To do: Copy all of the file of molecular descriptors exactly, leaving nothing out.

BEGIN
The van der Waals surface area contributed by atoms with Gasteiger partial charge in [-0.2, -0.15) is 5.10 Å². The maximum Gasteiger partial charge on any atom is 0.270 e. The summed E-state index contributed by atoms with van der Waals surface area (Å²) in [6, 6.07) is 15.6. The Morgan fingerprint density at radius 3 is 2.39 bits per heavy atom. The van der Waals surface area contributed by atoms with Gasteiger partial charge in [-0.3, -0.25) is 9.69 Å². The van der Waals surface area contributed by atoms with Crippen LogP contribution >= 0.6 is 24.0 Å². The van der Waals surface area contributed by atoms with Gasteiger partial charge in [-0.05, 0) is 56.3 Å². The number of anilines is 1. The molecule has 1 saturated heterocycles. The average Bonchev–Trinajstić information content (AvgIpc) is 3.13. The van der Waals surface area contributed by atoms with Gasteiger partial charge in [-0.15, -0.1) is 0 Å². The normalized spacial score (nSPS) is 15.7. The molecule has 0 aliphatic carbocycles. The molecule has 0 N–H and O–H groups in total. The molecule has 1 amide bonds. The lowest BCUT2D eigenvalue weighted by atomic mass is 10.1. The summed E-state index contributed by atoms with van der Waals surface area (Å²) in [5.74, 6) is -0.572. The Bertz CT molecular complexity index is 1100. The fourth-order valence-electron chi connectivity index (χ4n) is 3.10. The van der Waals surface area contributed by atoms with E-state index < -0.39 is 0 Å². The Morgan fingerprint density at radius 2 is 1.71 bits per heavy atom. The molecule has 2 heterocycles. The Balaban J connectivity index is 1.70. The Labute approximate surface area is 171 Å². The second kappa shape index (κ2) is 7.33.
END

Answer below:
The van der Waals surface area contributed by atoms with Gasteiger partial charge in [-0.2, -0.15) is 5.10 Å². The maximum Gasteiger partial charge on any atom is 0.270 e. The summed E-state index contributed by atoms with van der Waals surface area (Å²) in [6, 6.07) is 15.6. The Morgan fingerprint density at radius 3 is 2.39 bits per heavy atom. The van der Waals surface area contributed by atoms with Gasteiger partial charge in [-0.3, -0.25) is 9.69 Å². The van der Waals surface area contributed by atoms with Crippen LogP contribution >= 0.6 is 24.0 Å². The van der Waals surface area contributed by atoms with Gasteiger partial charge in [-0.05, 0) is 56.3 Å². The number of anilines is 1. The molecule has 1 saturated heterocycles. The average Bonchev–Trinajstić information content (AvgIpc) is 3.13. The van der Waals surface area contributed by atoms with Gasteiger partial charge in [-0.15, -0.1) is 0 Å². The normalized spacial score (nSPS) is 15.7. The molecule has 0 aliphatic carbocycles. The molecule has 0 N–H and O–H groups in total. The molecule has 1 amide bonds. The lowest BCUT2D eigenvalue weighted by atomic mass is 10.1. The summed E-state index contributed by atoms with van der Waals surface area (Å²) in [5.74, 6) is -0.572. The Bertz CT molecular complexity index is 1100. The fourth-order valence-electron chi connectivity index (χ4n) is 3.10. The van der Waals surface area contributed by atoms with E-state index < -0.39 is 0 Å². The Morgan fingerprint density at radius 2 is 1.71 bits per heavy atom. The molecule has 2 heterocycles. The Balaban J connectivity index is 1.70. The Labute approximate surface area is 171 Å². The second kappa shape index (κ2) is 7.33.